As a volunteer at the Lotus Children’s’ Centre in Accra, Ghana, I have had the great pleasure to spend the last six weeks working with the Director of the School, Didi A. Shanta, and the lead teacher at the Lotus Nursery School, Angela Boddaa, to incorporate a series of various basic art projects into their school curriculum. The nursery school students here at Lotus Children’s Centre range in age from two and a half years to six years, and we have found that the art projects have given the children not only a great deal of joy but have also provided outlets for expressive play heretofore unimagined and have given many young ones a chance to shine.
In my time here working with the children, we have focused on doing some art or drawing work every week. One of the first projects was a very basic one for the Ghanaian Independence Day celebrated here on March 6th. The Ghana flags allowed us to talk about color, spend some time on ordering colors and discuss star shapes. It was a basic project but the children exhibited a great deal of pride in their finished projects as the attached photograph taken on the Friday before Independence Day exhibits.
Some of the drawing and art projects have been specifically constructed undertakings – one specific series focused on weather. Though we are not yet in the rainy season in Ghana, we had a surprise storm one night in late February, and the next day we all made umbrellas. More appropriate to the beautiful [and very hot!] weather we have here most all of the time at the present, the children also made big suns and, thinking ahead, rain clouds for the upcoming rainy season, which should begin in earnest in mid-May. Finally, they created rainbows that allowed a focus on color and shape as well. We displayed the entire “weather” series in our library for a week and then allowed children to take them home. We have heard news that there are rainbows decorating bedrooms and the sleep areas of some homes in our neighborhood!
In addition to constructed projects, we have given the children some time every week for “freehand” drawing, not something that is generally part of the home educational experience of many of young African children we teach here at Lotus. We have been delighted and surprised with the results, finding some hidden talents in quiet children and, of course [as you can well expect with a group of young boys in a class of children this age!] have seen many pictures of trucks and motorbikes! Letting the children have time to explain to you what they have drawn has been a valuable vocabulary exercise for young students who are just beginning to learn formal English.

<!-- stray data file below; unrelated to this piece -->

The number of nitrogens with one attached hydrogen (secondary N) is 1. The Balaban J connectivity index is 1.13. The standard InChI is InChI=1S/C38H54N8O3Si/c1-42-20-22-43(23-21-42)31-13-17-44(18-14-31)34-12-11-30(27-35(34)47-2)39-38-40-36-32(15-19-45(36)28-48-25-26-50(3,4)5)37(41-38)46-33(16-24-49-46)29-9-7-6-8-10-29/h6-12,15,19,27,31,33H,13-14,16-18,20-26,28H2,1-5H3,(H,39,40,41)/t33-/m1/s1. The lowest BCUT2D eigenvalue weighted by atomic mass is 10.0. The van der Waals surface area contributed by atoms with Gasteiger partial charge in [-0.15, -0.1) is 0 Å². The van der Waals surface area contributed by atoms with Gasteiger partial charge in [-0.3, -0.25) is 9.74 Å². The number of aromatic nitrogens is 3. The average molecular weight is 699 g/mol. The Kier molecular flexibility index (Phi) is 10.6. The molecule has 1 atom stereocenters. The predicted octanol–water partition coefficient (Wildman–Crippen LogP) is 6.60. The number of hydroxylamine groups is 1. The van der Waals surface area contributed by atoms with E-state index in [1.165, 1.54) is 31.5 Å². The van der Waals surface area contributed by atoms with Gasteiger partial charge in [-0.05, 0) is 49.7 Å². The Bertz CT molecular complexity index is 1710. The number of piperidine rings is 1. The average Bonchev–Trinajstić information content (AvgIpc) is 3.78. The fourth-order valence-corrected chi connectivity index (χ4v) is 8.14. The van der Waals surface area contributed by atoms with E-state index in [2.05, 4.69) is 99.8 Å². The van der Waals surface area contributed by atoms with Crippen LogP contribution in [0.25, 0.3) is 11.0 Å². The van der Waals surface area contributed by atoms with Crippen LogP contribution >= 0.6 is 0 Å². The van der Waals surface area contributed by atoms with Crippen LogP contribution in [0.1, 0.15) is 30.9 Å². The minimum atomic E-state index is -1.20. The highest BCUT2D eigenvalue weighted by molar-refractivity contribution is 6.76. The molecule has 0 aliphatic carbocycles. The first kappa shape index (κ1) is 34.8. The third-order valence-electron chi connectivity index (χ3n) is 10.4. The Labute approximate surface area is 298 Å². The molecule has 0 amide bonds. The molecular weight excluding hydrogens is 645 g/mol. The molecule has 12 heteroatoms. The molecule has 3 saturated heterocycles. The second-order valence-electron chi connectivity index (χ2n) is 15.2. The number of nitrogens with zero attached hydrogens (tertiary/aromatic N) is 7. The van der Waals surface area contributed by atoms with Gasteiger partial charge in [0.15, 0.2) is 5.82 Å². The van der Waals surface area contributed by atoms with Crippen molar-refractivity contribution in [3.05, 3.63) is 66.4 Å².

We have also done a very basic music project – again, attempting to focus on things that the children here in Ghana know well. Drumming is a significant part of the musical scene and an important tradition here in the music community of Ghana, and so we have begun some ensemble work with a simple African drum, some shakers, a tambourine and a snare drum. The children sing and play with great energy and enthusiasm and we are planning a small musical presentation for the last day of our school term.
Finally, we have worked with the children to do some very simple dramatic play, again not something that is generally part of their preschool experience either at home or in many schools here in Ghana. In the attached photograph, the children are calling each other on telephones to discuss some “banking” and then “travelling” to town to deposit some peswahs, our local currency here, in our “bank.” We have found that the young children respond wonderfully to these pretend play exercises, and that these exercises have been helpful in expanding English vocabulary and also basic counting skills.
As children go to public or private schools here in Ghana after the age of six, much of their curriculum is focused on letters, numbers, basic math and writing, all of which is presented in a traditional and focused setting. And while preparation for these activities in a structured setting is part of what we do every day, all of us here at the Lotus Children’s Centre have found that the addition of very basic arts concepts into that curriculum has enhanced days of learning.